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The power of small wins

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The power of small wins.

Last month New Zealand hosted the World Masters Games 2017. It was a massive event with some 25,000 participants competing across a myriad of sports. Participants came from all walks of life, and ordinary folk could find themselves competing with professional athletes and past Olympians, and sometimes winning (like our very own adviser, James Paterson, who won gold for his football skills).

I've spoken to several participants who just loved being part of the event and celebrated their results with disproportionate glee — "it was great, I finished 18th of 24 in the field"!

Markets displayed similarly disproportionate reactions during April, with relief rallies on insubstantial news.

The first round of the French election saw a broadly balanced result with centrist Emmanuel Macron winning 24% of the vote and the far right anti-Euro Marine Le Pen winning 21.3%. The real battle is still to be fought in the May 7 election, but investors were happy to celebrate nevertheless.

Similarly, President Trump announced his much anticipated tax plan, which contained few surprises and is unlikely to survive in its current form; but investors were nevertheless pleased to have something to react to, and react they did (positively).

Along with political developments, the US earnings reporting season and economic data releases in the US, Europe and Asia have been broadly neutral of late, but they've had a positive bias and these 'small wins' have resulted in an optimistic market tone and a return of the 'risk-on' trade.

While the market's optimism might look excessive based on the underlying news, we should not underestimate the power of small wins.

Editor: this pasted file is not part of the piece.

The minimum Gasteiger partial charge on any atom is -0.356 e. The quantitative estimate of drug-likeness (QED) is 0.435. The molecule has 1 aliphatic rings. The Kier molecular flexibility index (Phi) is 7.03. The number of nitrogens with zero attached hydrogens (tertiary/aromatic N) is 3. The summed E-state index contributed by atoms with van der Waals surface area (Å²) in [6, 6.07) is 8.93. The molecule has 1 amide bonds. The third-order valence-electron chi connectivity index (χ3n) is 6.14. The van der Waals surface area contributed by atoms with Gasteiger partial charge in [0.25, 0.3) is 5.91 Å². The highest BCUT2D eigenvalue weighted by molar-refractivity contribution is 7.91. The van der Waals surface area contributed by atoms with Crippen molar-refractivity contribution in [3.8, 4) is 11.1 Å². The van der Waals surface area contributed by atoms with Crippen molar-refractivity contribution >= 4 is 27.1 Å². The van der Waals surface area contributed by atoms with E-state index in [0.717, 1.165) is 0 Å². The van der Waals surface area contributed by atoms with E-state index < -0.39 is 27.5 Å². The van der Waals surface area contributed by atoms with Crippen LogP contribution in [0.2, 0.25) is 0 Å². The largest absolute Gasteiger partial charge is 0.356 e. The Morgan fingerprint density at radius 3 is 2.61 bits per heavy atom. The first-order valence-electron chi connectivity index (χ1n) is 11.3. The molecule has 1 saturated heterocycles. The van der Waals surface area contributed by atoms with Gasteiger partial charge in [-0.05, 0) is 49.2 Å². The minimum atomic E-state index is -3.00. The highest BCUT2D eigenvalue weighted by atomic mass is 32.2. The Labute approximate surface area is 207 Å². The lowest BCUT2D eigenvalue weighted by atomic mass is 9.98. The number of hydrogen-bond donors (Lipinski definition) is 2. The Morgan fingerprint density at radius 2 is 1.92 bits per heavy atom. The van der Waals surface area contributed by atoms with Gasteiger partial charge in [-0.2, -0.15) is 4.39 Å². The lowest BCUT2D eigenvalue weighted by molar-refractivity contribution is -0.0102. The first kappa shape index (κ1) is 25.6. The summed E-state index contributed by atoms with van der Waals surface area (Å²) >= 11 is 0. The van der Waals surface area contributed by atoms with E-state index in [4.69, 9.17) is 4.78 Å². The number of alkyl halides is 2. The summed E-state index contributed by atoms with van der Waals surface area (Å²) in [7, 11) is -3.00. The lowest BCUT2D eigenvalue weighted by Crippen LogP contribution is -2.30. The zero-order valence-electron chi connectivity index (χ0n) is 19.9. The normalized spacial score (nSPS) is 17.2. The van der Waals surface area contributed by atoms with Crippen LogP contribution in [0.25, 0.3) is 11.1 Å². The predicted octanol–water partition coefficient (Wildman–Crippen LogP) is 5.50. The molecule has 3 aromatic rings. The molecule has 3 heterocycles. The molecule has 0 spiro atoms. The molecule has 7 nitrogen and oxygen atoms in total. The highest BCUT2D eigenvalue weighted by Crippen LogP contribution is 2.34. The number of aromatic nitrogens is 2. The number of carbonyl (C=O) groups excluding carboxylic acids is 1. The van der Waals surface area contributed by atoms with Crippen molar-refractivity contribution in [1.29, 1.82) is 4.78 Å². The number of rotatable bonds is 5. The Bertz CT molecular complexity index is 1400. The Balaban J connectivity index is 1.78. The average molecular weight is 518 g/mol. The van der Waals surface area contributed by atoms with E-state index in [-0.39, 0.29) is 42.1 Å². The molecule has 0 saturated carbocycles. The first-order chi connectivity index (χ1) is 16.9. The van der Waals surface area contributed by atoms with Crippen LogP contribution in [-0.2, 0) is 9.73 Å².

Pulitzer prize-winning journalist and author, Charles Duhigg said, "small wins are exactly what they sound like, and are a part of how keystone habits create widespread changes. A huge body of research has shown that small wins have enormous power, an influence disproportionate to the accomplishments of the victories themselves. Once one small win takes place, forces are set in motion that favour another small win."

Perhaps we should feel optimistic about the markets' optimism; it sure makes a pleasant change from the sense of impending doom that markets have struggled to shake off in recent years. If what we are experiencing is a shift away from the macro focus (interest rates, politics and geo-political issues) towards a bottom-up micro focus (considering the merits of individual investments) we should feel gleeful indeed.

As you know, the Fisher Funds investment team spends little time second-guessing big picture trends. They are almost impossible to pick ahead of time, becoming obvious only with the benefit of hindsight. We know that we can't control macro events, but we can control the construction of your portfolios to ensure that your funds are given every opportunity to perform.

We enjoyed a number of small wins during April, and actually towards the end of the month, we had some rather large wins as several of our international portfolio companies announced earnings results that the market rewarded with price gains. Long may the market remain optimistic and focused on the things that really matter!

Speaking of things that matter, we look forward to seeing many of you during May as the Fisher Funds 2017 Investment Roadshow hits your town. This is my last roadshow and it will be great to catch up with a lot of clients, many of whom have attended all of our roadshows over the past fifteen or so years. I'd like to take this opportunity to thank you for your continued support and for making my time at Fisher Funds a brilliant chapter in my life. I wish you every success for your future. As a fellow Fisher Funds client, I know you are in very good hands.

 

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